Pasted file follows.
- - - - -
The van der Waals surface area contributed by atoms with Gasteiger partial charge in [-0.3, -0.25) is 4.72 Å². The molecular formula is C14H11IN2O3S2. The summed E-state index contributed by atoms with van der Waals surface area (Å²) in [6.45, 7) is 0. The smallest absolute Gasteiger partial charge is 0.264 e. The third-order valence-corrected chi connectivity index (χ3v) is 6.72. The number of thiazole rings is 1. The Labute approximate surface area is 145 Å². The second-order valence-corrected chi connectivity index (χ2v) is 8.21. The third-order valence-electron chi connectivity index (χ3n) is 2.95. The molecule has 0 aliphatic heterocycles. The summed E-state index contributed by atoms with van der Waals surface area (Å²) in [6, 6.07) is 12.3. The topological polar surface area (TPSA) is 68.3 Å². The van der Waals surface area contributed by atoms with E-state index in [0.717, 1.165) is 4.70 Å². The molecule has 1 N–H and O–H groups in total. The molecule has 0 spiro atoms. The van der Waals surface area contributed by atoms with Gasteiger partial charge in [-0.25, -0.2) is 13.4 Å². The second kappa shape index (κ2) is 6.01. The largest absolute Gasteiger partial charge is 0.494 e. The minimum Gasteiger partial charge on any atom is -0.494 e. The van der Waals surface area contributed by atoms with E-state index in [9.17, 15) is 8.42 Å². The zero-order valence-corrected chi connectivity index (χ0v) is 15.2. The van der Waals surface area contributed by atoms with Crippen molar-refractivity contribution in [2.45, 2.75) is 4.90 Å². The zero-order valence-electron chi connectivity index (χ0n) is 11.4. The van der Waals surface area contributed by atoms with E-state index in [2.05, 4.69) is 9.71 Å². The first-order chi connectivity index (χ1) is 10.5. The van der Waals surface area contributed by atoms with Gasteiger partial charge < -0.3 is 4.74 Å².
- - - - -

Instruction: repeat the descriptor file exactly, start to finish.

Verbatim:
The van der Waals surface area contributed by atoms with Gasteiger partial charge in [-0.3, -0.25) is 4.72 Å². The molecular formula is C14H11IN2O3S2. The summed E-state index contributed by atoms with van der Waals surface area (Å²) in [6.45, 7) is 0. The smallest absolute Gasteiger partial charge is 0.264 e. The third-order valence-corrected chi connectivity index (χ3v) is 6.72. The number of thiazole rings is 1. The Labute approximate surface area is 145 Å². The second-order valence-corrected chi connectivity index (χ2v) is 8.21. The third-order valence-electron chi connectivity index (χ3n) is 2.95. The molecule has 0 aliphatic heterocycles. The summed E-state index contributed by atoms with van der Waals surface area (Å²) in [6, 6.07) is 12.3. The topological polar surface area (TPSA) is 68.3 Å². The van der Waals surface area contributed by atoms with E-state index in [0.717, 1.165) is 4.70 Å². The molecule has 1 N–H and O–H groups in total. The molecule has 0 spiro atoms. The van der Waals surface area contributed by atoms with Gasteiger partial charge in [-0.25, -0.2) is 13.4 Å². The second kappa shape index (κ2) is 6.01. The largest absolute Gasteiger partial charge is 0.494 e. The minimum Gasteiger partial charge on any atom is -0.494 e. The van der Waals surface area contributed by atoms with E-state index in [9.17, 15) is 8.42 Å². The zero-order valence-corrected chi connectivity index (χ0v) is 15.2. The van der Waals surface area contributed by atoms with Crippen molar-refractivity contribution in [2.45, 2.75) is 4.90 Å². The zero-order valence-electron chi connectivity index (χ0n) is 11.4. The van der Waals surface area contributed by atoms with E-state index in [2.05, 4.69) is 9.71 Å². The first-order chi connectivity index (χ1) is 10.5. The van der Waals surface area contributed by atoms with Gasteiger partial charge < -0.3 is 4.74 Å².